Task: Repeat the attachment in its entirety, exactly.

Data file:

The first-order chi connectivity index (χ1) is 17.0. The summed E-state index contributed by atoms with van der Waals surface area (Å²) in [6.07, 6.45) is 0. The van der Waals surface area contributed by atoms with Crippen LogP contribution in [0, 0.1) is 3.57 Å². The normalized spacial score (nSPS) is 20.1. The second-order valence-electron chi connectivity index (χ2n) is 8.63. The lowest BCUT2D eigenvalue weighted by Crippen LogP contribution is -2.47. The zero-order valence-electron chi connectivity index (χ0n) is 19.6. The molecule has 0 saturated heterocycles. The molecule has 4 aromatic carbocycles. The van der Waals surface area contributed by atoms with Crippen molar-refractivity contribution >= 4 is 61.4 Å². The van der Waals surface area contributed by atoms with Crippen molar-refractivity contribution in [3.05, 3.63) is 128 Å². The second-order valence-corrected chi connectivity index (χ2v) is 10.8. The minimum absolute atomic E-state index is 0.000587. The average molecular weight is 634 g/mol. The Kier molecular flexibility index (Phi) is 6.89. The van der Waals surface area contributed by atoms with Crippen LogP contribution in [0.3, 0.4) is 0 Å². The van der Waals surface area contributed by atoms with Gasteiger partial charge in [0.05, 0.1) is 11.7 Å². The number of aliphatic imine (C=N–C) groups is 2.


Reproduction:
The first-order chi connectivity index (χ1) is 17.0. The summed E-state index contributed by atoms with van der Waals surface area (Å²) in [6.07, 6.45) is 0. The van der Waals surface area contributed by atoms with Crippen LogP contribution in [0, 0.1) is 3.57 Å². The normalized spacial score (nSPS) is 20.1. The second-order valence-electron chi connectivity index (χ2n) is 8.63. The lowest BCUT2D eigenvalue weighted by Crippen LogP contribution is -2.47. The zero-order valence-electron chi connectivity index (χ0n) is 19.6. The molecule has 0 saturated heterocycles. The molecule has 4 aromatic carbocycles. The van der Waals surface area contributed by atoms with Crippen molar-refractivity contribution >= 4 is 61.4 Å². The van der Waals surface area contributed by atoms with Crippen molar-refractivity contribution in [3.05, 3.63) is 128 Å². The second-order valence-corrected chi connectivity index (χ2v) is 10.8. The minimum absolute atomic E-state index is 0.000587. The average molecular weight is 634 g/mol. The Kier molecular flexibility index (Phi) is 6.89. The van der Waals surface area contributed by atoms with Crippen LogP contribution in [0.3, 0.4) is 0 Å². The van der Waals surface area contributed by atoms with Gasteiger partial charge in [0.05, 0.1) is 11.7 Å². The number of aliphatic imine (C=N–C) groups is 2.